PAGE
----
Sundance Review: Before Midnight


There is an ebb and flow to the laughter between the men and women of my theater, during Before Midnight. As Jesse makes a salient point about the manic nature of women, the men laugh. When Celine talks about the self-serving nature of men, the women laugh. Sometimes between the (now married) couple`s reminiscing, philosophizing, and bickering, something particularly universal and poignant is said that makes the men and women laugh in unison.

Before Midnight isn’t a romance. It’s a war between man and woman, each battling for righteousness and pride. The two lovers stand like titans on the screen, echoing our own complaints about the opposing sex. Words are thrown like punches, and when they go down together, the audience claps in unison.

[This review was posted as part of our 2013 Sundance Film Festival coverage. Due to some complications, a second review was written to coincide with the theatrical release. That can be found here.]

Before Midnight
Director: Richard Linklater
Rating: R
Release Date: May 24, 2013

Nearly a decade has passed since Before Sunset and even more since Before Sunrise, which contains the chance meeting in Vienna between Jesse (Ethan Hawke) and Celine (Julia Delpy) that started the unlikely trilogy. The passing of time won’t be lost on audiences. Hawke and Delpy wear it on their faces. The red of Jesse’s beard is gone. He now sports a protruding bulbous gut. Celine has gained weight too, as it often happens after giving birth to two children (twin girls). Now in their forties, Jesse and Celine are no longer the faces of young, passionate romance that they once were. Now, they are the perfect parents. Something to aspire but not something to be labeled romantic or sexy.

Before Midnight opens with Jesse saying goodbye to his son, the one he left behind in Chicago after divorcing his first wife for Celine. It’s a touching portrait of a father who can’t bear to see his son go, and the effect this moment has on him doesn’t fade away throughout the film (as it is with life). The camera then follows Jesse to a car parked outside the airport, where Celine and their two daughters await. The remainder of the film goes something like: car ride, sitting, lunch, walking, more sitting, and then some real high-stakes sitting to bring the film to a climax. As with Sunset and Sunrise, Midnight remains a compelling film despite no actual conflict until the last act, one filled with tension that never graced the previous two films.

There is a lack of action but never a lack of compelling beauty, which comes from the gorgeous countryside of Greece and the genuine chemistry between Hawke and Delpy. As much as I loved Delpy’s interaction with Adam Goldberg and Chris Rock in her 2 Days in Paris and New York, the relationship she has with Hawke is profound and uncanny in its realism. I’ve never seen a film where a couple arguing half-naked appeared so genuine. In the film’s darker moments, I felt like an unwanted voyeur. In the film’s lighter moments, Jesse and Celine are dear friends that I can almost reach out and touch. Such is the naturalism in performance and direction contained within Before Midnight.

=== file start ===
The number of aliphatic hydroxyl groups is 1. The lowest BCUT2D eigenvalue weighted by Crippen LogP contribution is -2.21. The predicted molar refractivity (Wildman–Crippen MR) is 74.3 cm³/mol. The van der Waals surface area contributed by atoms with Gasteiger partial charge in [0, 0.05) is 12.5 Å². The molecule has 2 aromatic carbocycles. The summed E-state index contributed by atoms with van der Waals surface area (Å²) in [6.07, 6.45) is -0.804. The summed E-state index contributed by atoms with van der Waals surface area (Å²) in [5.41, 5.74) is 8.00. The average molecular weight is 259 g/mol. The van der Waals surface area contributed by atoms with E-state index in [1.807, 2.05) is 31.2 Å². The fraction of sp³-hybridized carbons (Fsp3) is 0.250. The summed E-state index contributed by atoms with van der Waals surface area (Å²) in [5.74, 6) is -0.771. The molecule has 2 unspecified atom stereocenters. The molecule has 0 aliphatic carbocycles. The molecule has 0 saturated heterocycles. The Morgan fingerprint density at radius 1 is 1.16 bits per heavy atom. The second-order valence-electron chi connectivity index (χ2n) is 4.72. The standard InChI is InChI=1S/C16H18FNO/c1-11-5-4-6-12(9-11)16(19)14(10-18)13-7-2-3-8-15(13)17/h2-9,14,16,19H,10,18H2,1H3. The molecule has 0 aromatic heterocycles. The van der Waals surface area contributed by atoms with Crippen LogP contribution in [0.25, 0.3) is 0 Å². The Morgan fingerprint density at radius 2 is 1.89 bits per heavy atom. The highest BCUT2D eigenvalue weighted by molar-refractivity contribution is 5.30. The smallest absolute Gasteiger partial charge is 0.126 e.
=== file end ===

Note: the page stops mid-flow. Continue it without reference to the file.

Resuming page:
Richard Linklater gives Before Midnight larger, composed images to complement the wider scale of emotion in this entry. Celine and Jesse don’t simply live for each other, in this film. The world is bigger than their love. Linklater opens the door to new characters that reflect on their relationship. Widows mourn their old flames and a young couple hints at what Before Sunrise may have been if Jesse and Celine lived in the era of Skype. The 30 or so minute middle of the film that finds Celine and Jesse having lunch at a gorgeous, historic estate brings so much to the entirety of Before Midnight. German cinematographer Walter Lassally, playing the role of the estate’s host, gives one of the warmest performances I’ve ever seen. I love this man.

Long after the film ended, one of the many brilliant monologues stuck with me. Jesse, evaluating parenthood, reflects back on his teenage years, concluding that he wanted life to speed up so he could move out of his parents’ house. Now, he only wants life to slow down so he can enjoy the years with his wife and children that seem to slide right past him. His son (of a previous marriage) is now mature enough to not need Jesse’s omnipresence and old enough to offer his dad advice back. This isn’t just an observation of Jesse’s; it’s a truth about life that fills every moment of Before Midnight. It’s a film about accepting the flaws of the life we chose, finding happiness where we can, and enjoying the passing minutes that fill the day.

Jesse and Celine may not be quite as beautiful and young as they once where, but that was never what made them an envious couple. It’s the rapid imagination they share: The private performances they put on for each other, the elaborate theories that they entertain, and the always conscious conversations that march instead of wander. Maybe a decade ago I wanted a romance like Jesse and Celine’s, but now I want to be their son.